Published: Mon, June 25, 2018
Global Media | By Derrick Guzman

Trump wants those who 'invade' U.S. sent right back

Trump wants those who 'invade' U.S. sent right back

On Sunday, President Donald Trump advocated for immigrants who illegally enter the United States to be sent "back from where they came" without going through deportation proceedings.

On Twitter Trump wrote, "We can not allow all of these people to invade our Country".

Democrats and other opponents of the administration's policy say that court case is not the root of the problem, noting that separating families was the exception, not the rule, for most of the two decades since the Flores case was resolved.

The legislation has taken on new urgency as the executive order appears to be temporary and is expected to face legal challenges in connection with the Flores agreement, a landmark 21-year-old court settlement under which immigrant minors can be detained no longer than 20 days.

Trump's tweets came amid a flurry of on-air talk on the Sunday political shows about upcoming immigration policy from Republican lawmakers.

Since reversing his policy on Wednesday, Trump has severely criticised the U.S. immigration laws on Twitter and in speeches.

He renewed his demand that "Immigration must be based on merit - we need people who will help to Make America Great Again!"

Since May 2017, the Trump administration has reportedly been considering expanding the policy to allow for the immediate deportation of undocumented immigrants anywhere in the country who can not prove they have lived in the USA continuously for more than 90 days.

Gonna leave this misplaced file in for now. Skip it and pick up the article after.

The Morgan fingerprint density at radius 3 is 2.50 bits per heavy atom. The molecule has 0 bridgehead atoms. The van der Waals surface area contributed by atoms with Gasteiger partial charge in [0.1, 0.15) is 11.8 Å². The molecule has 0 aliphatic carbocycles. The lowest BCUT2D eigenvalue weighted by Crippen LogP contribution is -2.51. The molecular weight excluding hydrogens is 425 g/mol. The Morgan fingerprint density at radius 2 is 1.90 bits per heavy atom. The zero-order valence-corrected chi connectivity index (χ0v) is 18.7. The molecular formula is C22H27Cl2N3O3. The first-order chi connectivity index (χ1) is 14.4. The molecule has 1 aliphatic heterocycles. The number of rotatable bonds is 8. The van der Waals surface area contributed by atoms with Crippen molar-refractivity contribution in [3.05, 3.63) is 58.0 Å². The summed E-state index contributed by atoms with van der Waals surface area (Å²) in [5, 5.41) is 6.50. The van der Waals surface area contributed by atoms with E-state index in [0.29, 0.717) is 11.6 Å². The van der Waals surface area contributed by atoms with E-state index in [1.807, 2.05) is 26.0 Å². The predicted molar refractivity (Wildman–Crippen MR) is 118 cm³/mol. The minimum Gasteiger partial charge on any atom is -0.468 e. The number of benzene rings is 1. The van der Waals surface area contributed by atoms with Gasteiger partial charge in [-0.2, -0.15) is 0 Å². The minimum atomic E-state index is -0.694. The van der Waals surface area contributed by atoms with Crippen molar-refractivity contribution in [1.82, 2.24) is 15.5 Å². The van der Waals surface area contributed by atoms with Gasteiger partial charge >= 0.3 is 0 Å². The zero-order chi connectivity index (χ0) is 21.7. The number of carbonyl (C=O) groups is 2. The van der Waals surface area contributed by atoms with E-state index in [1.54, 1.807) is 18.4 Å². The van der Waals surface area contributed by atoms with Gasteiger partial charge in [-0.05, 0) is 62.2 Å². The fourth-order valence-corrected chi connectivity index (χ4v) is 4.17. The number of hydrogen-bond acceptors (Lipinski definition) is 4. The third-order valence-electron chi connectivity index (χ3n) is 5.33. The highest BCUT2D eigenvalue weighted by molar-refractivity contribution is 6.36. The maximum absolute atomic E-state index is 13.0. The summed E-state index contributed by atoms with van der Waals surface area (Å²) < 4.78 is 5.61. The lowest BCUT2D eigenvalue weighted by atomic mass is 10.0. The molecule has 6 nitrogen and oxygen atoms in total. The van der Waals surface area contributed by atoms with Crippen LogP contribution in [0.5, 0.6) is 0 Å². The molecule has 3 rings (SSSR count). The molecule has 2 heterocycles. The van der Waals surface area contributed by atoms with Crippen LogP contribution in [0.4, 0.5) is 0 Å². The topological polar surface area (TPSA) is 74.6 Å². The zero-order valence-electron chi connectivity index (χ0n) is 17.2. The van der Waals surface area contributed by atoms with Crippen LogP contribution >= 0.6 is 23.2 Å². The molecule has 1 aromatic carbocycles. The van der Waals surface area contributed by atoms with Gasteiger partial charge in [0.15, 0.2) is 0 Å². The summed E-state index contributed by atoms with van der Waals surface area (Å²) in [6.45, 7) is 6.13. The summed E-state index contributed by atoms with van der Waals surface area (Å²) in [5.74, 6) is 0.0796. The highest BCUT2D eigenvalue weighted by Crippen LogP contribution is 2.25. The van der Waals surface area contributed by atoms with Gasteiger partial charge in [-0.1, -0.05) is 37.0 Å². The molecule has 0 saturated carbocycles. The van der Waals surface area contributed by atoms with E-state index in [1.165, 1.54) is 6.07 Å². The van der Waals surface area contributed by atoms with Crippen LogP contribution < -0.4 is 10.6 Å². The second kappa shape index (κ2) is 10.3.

Still, Trump has rejected calls for additional immigration judges at the border, instead calling for strong security and a border wall. "I didn't like the sight or the feeling of families being separated". In a fact sheet released Saturday evening, the Department of Homeland Security said 522 children who had been separated from their families were since reunited, but provided no timeline for when the rest of the reunions would happen.

The columnist went on to rip Mr. Trump as a "Vesuvius of mendacities" before concluding: "In today's GOP, which is the president's plaything, he is the mainstream".

Republicans are seeking to steer an immigration bill through the House despite skepticism among conservatives and uncertainty about Trump's commitment to the plan.

Once it was evident back in 2016 that Donald Trump would be the likely presidential nominee for the GOP, Will left the Republican Party. Democrats, however, say Trump administration practices - including the detention of children in cage-like facilities - are cruel and inhumane and will resonate with voters. The White House struggled to defend the policy in the wake of backlash like the kind seen in the aftermath of the travel ban on people from Muslim-majority countries.

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